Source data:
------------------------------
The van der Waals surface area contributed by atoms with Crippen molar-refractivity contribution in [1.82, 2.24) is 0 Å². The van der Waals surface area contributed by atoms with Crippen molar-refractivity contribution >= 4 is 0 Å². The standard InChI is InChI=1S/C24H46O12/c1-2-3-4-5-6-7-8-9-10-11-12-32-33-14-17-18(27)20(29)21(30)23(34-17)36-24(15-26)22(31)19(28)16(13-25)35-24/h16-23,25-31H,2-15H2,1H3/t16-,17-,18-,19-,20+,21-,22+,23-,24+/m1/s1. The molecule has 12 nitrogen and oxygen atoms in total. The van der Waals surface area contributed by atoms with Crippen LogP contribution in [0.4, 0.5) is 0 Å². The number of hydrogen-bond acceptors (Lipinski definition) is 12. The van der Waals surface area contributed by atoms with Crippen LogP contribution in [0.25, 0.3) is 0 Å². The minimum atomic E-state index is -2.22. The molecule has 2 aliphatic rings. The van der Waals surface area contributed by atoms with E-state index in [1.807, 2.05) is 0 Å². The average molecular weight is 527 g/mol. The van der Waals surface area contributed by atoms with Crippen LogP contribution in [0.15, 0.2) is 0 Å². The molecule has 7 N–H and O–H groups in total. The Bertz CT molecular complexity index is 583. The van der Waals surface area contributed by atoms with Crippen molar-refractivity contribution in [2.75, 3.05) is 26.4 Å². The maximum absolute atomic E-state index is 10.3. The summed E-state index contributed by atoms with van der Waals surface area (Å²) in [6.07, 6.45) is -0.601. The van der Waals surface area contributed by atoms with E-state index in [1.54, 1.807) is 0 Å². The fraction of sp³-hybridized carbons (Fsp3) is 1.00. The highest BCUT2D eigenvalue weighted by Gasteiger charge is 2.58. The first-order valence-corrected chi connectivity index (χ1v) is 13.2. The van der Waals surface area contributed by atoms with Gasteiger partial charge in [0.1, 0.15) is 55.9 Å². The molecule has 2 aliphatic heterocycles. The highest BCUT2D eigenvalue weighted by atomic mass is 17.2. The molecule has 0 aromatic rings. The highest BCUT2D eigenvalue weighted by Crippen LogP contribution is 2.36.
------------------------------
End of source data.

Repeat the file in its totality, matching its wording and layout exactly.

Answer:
The van der Waals surface area contributed by atoms with Crippen molar-refractivity contribution in [1.82, 2.24) is 0 Å². The van der Waals surface area contributed by atoms with Crippen molar-refractivity contribution >= 4 is 0 Å². The standard InChI is InChI=1S/C24H46O12/c1-2-3-4-5-6-7-8-9-10-11-12-32-33-14-17-18(27)20(29)21(30)23(34-17)36-24(15-26)22(31)19(28)16(13-25)35-24/h16-23,25-31H,2-15H2,1H3/t16-,17-,18-,19-,20+,21-,22+,23-,24+/m1/s1. The molecule has 12 nitrogen and oxygen atoms in total. The van der Waals surface area contributed by atoms with Crippen LogP contribution in [0.4, 0.5) is 0 Å². The number of hydrogen-bond acceptors (Lipinski definition) is 12. The van der Waals surface area contributed by atoms with Crippen LogP contribution in [0.25, 0.3) is 0 Å². The minimum atomic E-state index is -2.22. The molecule has 2 aliphatic rings. The van der Waals surface area contributed by atoms with E-state index in [1.807, 2.05) is 0 Å². The average molecular weight is 527 g/mol. The van der Waals surface area contributed by atoms with Crippen LogP contribution in [0.15, 0.2) is 0 Å². The molecule has 7 N–H and O–H groups in total. The Bertz CT molecular complexity index is 583. The van der Waals surface area contributed by atoms with Crippen molar-refractivity contribution in [2.75, 3.05) is 26.4 Å². The maximum absolute atomic E-state index is 10.3. The summed E-state index contributed by atoms with van der Waals surface area (Å²) in [6.07, 6.45) is -0.601. The van der Waals surface area contributed by atoms with E-state index in [1.54, 1.807) is 0 Å². The fraction of sp³-hybridized carbons (Fsp3) is 1.00. The highest BCUT2D eigenvalue weighted by Gasteiger charge is 2.58. The first-order valence-corrected chi connectivity index (χ1v) is 13.2. The van der Waals surface area contributed by atoms with Gasteiger partial charge in [0.1, 0.15) is 55.9 Å². The molecule has 2 aliphatic heterocycles. The highest BCUT2D eigenvalue weighted by atomic mass is 17.2. The molecule has 0 aromatic rings. The highest BCUT2D eigenvalue weighted by Crippen LogP contribution is 2.36.